In order to understand why we do have a null pointer passed as parameter at LINE158, we have to look into the function copy_string_into_dest_with_tag which is responsible for building the lunicode_buffer variable pointer.

LINE164  MACRO_STATUS __fastcall copy_string_into_dest_with_tag(
LINE165          PUNICODE_STRING DestinationString,
LINE166          PCUNICODE_STRING SourceString,
LINE167          ULONG Tag,
LINE168          char a4)
LINE169  {
            [...]
LINE173  
LINE174    Length = SourceString->Length + 2;
LINE175    if ( !a4 )
LINE176      Length = SourceString->Length;
LINE177    if ( Length )
LINE178    {
LINE179      l_buffer = (wchar_t *)ExAllocatePoolWithTag(NonPagedPoolNx, Length, Tag);
LINE180      if ( !l_buffer )
LINE181      {
LINE182        l_buffer = (wchar_t *)ExAllocatePoolWithTag(NonPagedPool, Length, Tag);
LINE183        if ( !l_buffer )
LINE184        {
LINE185          DestinationString->Buffer = 0i64;
LINE186          result = 0xC000009Ai64;
LINE187          DestinationString->Length = 0;
LINE188          DestinationString->MaximumLength = Length;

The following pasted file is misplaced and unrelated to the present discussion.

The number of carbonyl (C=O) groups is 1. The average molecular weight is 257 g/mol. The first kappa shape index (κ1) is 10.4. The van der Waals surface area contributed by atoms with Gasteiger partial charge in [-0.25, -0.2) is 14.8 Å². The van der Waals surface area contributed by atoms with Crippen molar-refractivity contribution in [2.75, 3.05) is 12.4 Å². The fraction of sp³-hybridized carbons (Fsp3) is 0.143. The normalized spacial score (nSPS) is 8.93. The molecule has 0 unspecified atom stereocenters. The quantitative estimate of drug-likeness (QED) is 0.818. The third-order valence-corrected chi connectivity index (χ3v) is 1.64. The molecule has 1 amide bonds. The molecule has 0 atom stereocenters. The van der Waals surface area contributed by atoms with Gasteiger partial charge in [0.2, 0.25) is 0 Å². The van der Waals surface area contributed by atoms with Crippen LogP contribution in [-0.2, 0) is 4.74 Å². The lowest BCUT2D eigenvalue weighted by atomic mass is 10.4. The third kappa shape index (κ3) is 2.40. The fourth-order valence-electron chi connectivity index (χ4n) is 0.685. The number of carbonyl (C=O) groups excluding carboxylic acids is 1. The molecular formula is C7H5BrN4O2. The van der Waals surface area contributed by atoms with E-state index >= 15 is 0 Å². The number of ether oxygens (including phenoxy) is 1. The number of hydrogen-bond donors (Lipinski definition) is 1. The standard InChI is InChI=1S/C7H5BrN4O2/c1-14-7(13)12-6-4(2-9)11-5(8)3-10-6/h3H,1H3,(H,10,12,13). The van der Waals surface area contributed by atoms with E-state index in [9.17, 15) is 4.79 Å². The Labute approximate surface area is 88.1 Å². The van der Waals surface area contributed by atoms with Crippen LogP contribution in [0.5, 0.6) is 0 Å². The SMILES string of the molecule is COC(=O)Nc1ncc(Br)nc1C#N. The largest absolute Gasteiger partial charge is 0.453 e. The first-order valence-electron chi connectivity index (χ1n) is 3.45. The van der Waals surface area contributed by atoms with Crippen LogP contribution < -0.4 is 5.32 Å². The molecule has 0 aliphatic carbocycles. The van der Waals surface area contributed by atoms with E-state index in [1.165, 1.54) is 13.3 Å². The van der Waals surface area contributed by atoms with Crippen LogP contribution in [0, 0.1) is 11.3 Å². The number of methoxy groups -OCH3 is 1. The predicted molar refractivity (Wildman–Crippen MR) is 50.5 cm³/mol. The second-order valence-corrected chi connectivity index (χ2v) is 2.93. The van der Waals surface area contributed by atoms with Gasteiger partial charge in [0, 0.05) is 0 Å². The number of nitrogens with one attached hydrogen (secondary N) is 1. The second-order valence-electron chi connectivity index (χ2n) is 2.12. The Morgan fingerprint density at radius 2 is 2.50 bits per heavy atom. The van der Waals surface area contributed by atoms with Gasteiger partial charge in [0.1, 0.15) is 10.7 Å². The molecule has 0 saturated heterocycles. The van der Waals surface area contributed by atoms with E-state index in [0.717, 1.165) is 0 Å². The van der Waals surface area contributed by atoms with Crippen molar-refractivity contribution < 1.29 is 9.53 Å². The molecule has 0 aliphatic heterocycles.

LINE189          return result;
LINE190        }
LINE191      }
LINE192      DestinationString->Buffer = l_buffer;
LINE193      DestinationString->Length = 0;
LINE194      DestinationString->MaximumLength = Length;
LINE195      RtlCopyUnicodeString(DestinationString, SourceString);
LINE196      if ( a4 )
LINE197        DestinationString->Buffer[(unsigned __int64)DestinationString->Length >> 1] = 0;
LINE198    }
LINE199    else
LINE200    {
LINE201      DestinationString->Buffer = 0i64;
LINE202      DestinationString->Length = 0;
LINE203      DestinationString->MaximumLength = 0;
LINE204    }
LINE205    return 0i64;
LINE206  }

At LINE177, a test is made with Length and if null it will create an null content DestinationString at LINE201-LINE203. While a4 corresponds to the fourth parameter passed as null value, the Length is derived directly for the SourceString->Length at LINE176, which is in fact computed earlier LINE46 and LINE45, directly derived from our input buffer values systemBuffer->input_buffer_size LINE45.

Thus creating some crafted packet can lead to passing a null pointer to ExFreePoolWithTag then causing the denial of service through a BSOD.

Crash Information

1: kd> !analyze -v
*******************************************************************************